In the 1859 Dred Scott decision Justice Roger Taney wrote that a black man had no rights which a white man ought to respect.
In Plessy v. Ferguson (1896) the Supreme Court voted to allow separate but equal facilities for blacks and whites.
In the ensuing era of segregation, we were not allowed to attend the better schools. Many of us had to travel several miles to attend school. We were not allowed to have good jobs. Most were reserved for whites.
During the civil rights movement, segregation laws were broken down. Affirmative action programs were instituted.
These programs forced predominantly white and male schools to admit women, Asians, Hispanics and blacks. They also forced firms to hire minorities. Affirmative action allowed minority businesses to receive contracts.
The results of affirmative action and of desegregation abound. Today almost no one is denied admission to a school because of his color. Minorities and women are everywhere in firms and government.
Despite this progress, all minorities still have a long way to go. Many of us have but a token presence in predominantly white institutions.
Many white Americans feel that we are receiving special privileges.
The only people who receive or ever have received special set-asides are those very white Americans who balk at affirmative action.
They don't understand that in the days of segregation, many less qualified white people were promoted over the more qualified minority people who trained them. Deserving blacks were consistently denied promotions because of their color.
Even in the 1990s, there are still those who systematically discriminate against minorities because of color or sex.
If those who do not like minorities want affirmative action to stop, they must learn to share their economic and political privileges.
If we are to truly call ourselves "one nation under God," we must remember Galatians 3:28: "There is neither Jew nor Greek, slave nor free, male nor female, for you are all one in Christ Jesus."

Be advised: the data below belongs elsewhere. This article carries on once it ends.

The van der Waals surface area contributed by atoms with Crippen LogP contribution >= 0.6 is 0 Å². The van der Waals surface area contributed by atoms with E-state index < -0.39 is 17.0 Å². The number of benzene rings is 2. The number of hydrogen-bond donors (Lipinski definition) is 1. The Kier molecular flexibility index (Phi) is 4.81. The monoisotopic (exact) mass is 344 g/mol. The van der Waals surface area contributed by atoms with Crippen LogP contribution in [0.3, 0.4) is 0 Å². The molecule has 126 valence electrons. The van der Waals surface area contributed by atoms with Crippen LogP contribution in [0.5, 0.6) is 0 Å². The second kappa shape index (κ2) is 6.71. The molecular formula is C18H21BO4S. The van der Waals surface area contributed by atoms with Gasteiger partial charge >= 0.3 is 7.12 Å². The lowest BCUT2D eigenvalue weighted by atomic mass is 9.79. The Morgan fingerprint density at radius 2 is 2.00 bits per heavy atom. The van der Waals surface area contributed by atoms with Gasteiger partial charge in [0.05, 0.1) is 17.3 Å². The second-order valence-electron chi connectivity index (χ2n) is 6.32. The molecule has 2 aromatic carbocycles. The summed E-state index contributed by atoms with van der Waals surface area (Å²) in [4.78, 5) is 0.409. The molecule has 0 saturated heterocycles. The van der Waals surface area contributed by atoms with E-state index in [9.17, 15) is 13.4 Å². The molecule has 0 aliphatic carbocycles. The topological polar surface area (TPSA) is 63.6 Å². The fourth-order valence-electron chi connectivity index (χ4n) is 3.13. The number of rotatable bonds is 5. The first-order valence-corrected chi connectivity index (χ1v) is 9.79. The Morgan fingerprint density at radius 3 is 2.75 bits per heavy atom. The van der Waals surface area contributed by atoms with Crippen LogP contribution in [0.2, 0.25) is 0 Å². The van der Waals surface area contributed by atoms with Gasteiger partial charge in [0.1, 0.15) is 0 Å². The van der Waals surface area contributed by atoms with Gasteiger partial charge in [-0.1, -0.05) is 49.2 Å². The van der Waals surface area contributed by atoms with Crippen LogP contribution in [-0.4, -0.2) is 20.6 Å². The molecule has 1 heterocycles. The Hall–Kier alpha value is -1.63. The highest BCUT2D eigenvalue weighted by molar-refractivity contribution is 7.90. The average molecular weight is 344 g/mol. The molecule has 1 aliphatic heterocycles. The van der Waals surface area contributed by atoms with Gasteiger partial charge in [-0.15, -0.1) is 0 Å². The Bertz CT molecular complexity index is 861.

Once we can forsake white-supremacist foolishness, forsake discrimination, forsake the concept of color and accept each other, we can scrap affirmative action.
Emory J. Mills
The opponents of affirmative action always leave out of their arguments the most basic factor in the whole situation: its cause.
Whites run the vast majority of businesses and institutions in this country and, human nature being what it is, they tend to hire other whites.
This fundamental bias has forced minorities to seek redress, to level the playing field, as they say. If there were no negative action in the first place, there would be no need for affirmative action.
The anti-minority bias is so deep and broad that we whites BTC hardly notice it. The same people who will scream in outrage at an underqualified black person being made a teller in a bank will not turn a hair when the bank manager's idiot nephew -- who couldn't even get through prep school -- is made a vice president.
Logically, anyone who opposes affirmative action should support an increase in welfare, because that is where the minorities will wind up. But who expects logic from a bigot?
Managed health care corporations present themselves as advocates for the patients' health interests, living up to the name, "health maintenance organizations." This was dramatically refuted in The Sun (July 7) which reported that health insurance corporations such as Prudential, Cigna and others have hundreds of millions of dollars invested in companies like RJR Nabisco and Philip Morris.
This is a shocking revelation that some health care corporations will do anything for a profit regardless of the health impact. Prudential and Cigna apparently agree with economist Milton Friedman's advice that corporations should shun any "social responsibility other than to make as much money for their shareholders as possible."
Although legal, the tobacco industry is in no way responsible or legitimate. Cigarettes kill when used as directed, and are by far our number one cause of death and disease. Although almost all smokers wish they could quit, about half will eventually die from their addiction. As documented by the Journal of the American Medical Association, the tobacco industry aggressively markets its products to children (understandable considering that minors under age 18 account for 70 percent of all new customers in this high-turnover industry).